There are many associations in Europe dedicated to the defence of IP rights4 and the fight against counterfeiting. The fight also involves education, especially for the young, to ensure that counterfeiting is recognised as a danger to the economy and consumers, as well as to the creators and inventors.

Standardise strategies

If there is no standard strategy to fight counterfeiting, then basic preventive measures must be implemented. As the EU offers several tools to do this, it is highly recommended, in the absence of dedicated teams, to obtain support from an IP professional.

The following six tips are measures one can take to implement a standard strategy to fight counterfeiting:

Set objectives: based on market analyses, human and financial resources, the volume of counterfeiting, countries at risk, distribution channels and methods.

Contracts: secure manufacturing, distribution
and partner contracts to prevent counterfeiting and parallel imports.

Protect IP rights: in the country of the owner and the countries of distribution but also in high-risk territories. The 2019 studies showed that China, India, and Turkey were the main producers of seized counterfeit goods.

Register your rights in the European or national customs registers and where possible, in the manufacturing countries. It is a way for customs to be aware of the protected rights, the characteristics of authentic products and to be able to seize a suspected counterfeit product. In Europe, the EUIPO’s IP Enforcement Portal is an effective tool that provides a direct link between the right owner, customs and the police.

Act: the holder must be prepared to act following a seizure both to protect his rights and to enhance the work of the authorities. The absence of a reaction is harmful and can lead to a lack of interest on the part of the authorities in protecting the rights of the person who does not act.

Communicate: advocacy information can act as a deterrent to counterfeiters and reassure the consumer of authentic products.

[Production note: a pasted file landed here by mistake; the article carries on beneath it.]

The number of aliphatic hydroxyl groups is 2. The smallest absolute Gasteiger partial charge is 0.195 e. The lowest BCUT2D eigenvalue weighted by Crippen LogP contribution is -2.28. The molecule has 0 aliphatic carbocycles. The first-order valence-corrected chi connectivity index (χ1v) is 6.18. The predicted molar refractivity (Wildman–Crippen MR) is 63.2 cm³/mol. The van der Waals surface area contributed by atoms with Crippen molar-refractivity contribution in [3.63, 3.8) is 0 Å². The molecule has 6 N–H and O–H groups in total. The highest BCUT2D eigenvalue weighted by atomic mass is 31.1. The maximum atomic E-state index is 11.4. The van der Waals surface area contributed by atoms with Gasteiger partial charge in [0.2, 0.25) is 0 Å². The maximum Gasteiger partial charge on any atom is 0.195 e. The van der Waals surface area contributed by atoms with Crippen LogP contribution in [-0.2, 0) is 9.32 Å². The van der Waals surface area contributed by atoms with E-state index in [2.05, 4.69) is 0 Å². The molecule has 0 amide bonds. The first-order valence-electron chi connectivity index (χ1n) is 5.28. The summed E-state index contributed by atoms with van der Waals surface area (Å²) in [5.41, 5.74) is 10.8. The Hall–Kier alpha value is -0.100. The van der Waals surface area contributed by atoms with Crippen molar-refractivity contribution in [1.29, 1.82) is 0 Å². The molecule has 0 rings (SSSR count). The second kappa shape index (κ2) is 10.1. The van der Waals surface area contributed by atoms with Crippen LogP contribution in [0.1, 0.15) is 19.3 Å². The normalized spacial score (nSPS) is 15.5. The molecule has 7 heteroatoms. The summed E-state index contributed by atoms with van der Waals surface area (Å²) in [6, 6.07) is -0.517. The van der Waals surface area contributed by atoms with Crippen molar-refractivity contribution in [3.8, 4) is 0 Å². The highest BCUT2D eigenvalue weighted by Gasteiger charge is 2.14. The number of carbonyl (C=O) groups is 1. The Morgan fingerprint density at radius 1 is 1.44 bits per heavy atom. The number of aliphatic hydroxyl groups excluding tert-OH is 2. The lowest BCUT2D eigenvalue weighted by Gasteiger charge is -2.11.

The impact of counterfeiting on businesses and the economy is shown in the loss of jobs, markets, revenues and taxes, and the lack of consumer interest in a product or a brand. Protecting and acting represents a cost to the companies with sometimes disappointing results. However, the 2019 studies show that they have everything to lose by not taking the necessary measures to combat counterfeiting and that any weakness is a source of increased risk in terms of both image and business.

  1. OECD/EUIPO (2019), Trends in Trade in Counterfeit and Pirated Goods, Illicit Trade, OECD Publishing, Paris/European Union Intellectual Property Office.
  3. “European citizens and Intellectual Property: perception, awareness and behavior” (2017),
  4. Union des Fabricants (France), Association Belge Anti-Contrefacon (Benelux), Aktionskreis gegen Produkt- und Markenpiraterie (Germany), Istituto di Centromarca per la lotta alla contraffazione (Italy)

Frédéric Blanc is head of Dennemeyer & Associates France. He is a trademark and design attorney in France and a European trademark and design attorney. Frédéric Blanc has been active in IP since 1991 and has extensive experience in trademarks, domains, designs, copyrights, unfair competition law, contracts, and anti-counterfeiting, notably in the fashion industry. He can be contacted at:

Dennemeyer, counterfeits, right owners, IP rights, EUIPO, social media, innovations, SMEs, judicial response, corruption, consumers, European legislation